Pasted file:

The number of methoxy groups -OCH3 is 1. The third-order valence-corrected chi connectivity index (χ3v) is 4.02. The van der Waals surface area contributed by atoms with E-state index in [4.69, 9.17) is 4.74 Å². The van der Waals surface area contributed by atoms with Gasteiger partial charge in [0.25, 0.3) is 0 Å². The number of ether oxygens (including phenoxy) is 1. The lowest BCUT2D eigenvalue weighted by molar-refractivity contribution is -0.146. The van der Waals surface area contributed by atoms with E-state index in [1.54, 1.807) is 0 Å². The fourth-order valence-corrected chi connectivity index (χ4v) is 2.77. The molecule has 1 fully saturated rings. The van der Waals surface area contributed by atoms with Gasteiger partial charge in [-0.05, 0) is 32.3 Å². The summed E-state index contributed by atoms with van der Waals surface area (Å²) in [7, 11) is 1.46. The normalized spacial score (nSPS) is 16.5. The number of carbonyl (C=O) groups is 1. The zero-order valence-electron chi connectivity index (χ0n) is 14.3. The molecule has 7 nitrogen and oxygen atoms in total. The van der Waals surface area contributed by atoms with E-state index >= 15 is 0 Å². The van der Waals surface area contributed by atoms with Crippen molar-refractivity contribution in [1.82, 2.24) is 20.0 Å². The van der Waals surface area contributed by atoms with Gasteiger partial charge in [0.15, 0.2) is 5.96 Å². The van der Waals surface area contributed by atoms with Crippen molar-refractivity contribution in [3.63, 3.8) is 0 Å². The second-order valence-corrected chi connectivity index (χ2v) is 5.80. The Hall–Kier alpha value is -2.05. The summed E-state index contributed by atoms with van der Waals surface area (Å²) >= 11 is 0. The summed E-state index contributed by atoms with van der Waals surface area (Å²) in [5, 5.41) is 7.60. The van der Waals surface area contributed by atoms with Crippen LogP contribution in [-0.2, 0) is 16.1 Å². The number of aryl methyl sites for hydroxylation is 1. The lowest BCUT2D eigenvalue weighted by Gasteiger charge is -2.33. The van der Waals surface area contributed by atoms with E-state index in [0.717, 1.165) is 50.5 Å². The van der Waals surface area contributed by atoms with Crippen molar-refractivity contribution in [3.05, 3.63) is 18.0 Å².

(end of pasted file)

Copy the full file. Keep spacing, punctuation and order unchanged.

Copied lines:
The number of methoxy groups -OCH3 is 1. The third-order valence-corrected chi connectivity index (χ3v) is 4.02. The van der Waals surface area contributed by atoms with E-state index in [4.69, 9.17) is 4.74 Å². The van der Waals surface area contributed by atoms with Gasteiger partial charge in [0.25, 0.3) is 0 Å². The number of ether oxygens (including phenoxy) is 1. The lowest BCUT2D eigenvalue weighted by molar-refractivity contribution is -0.146. The van der Waals surface area contributed by atoms with E-state index in [1.54, 1.807) is 0 Å². The fourth-order valence-corrected chi connectivity index (χ4v) is 2.77. The molecule has 1 fully saturated rings. The van der Waals surface area contributed by atoms with Gasteiger partial charge in [-0.05, 0) is 32.3 Å². The summed E-state index contributed by atoms with van der Waals surface area (Å²) in [7, 11) is 1.46. The normalized spacial score (nSPS) is 16.5. The number of carbonyl (C=O) groups is 1. The zero-order valence-electron chi connectivity index (χ0n) is 14.3. The molecule has 7 nitrogen and oxygen atoms in total. The van der Waals surface area contributed by atoms with E-state index >= 15 is 0 Å². The van der Waals surface area contributed by atoms with Crippen molar-refractivity contribution in [1.82, 2.24) is 20.0 Å². The van der Waals surface area contributed by atoms with Gasteiger partial charge in [0.15, 0.2) is 5.96 Å². The van der Waals surface area contributed by atoms with Crippen molar-refractivity contribution in [3.63, 3.8) is 0 Å². The second-order valence-corrected chi connectivity index (χ2v) is 5.80. The Hall–Kier alpha value is -2.05. The summed E-state index contributed by atoms with van der Waals surface area (Å²) >= 11 is 0. The summed E-state index contributed by atoms with van der Waals surface area (Å²) in [5, 5.41) is 7.60. The van der Waals surface area contributed by atoms with Crippen LogP contribution in [-0.2, 0) is 16.1 Å². The number of aryl methyl sites for hydroxylation is 1. The lowest BCUT2D eigenvalue weighted by Gasteiger charge is -2.33. The van der Waals surface area contributed by atoms with E-state index in [0.717, 1.165) is 50.5 Å². The van der Waals surface area contributed by atoms with Crippen molar-refractivity contribution in [3.05, 3.63) is 18.0 Å².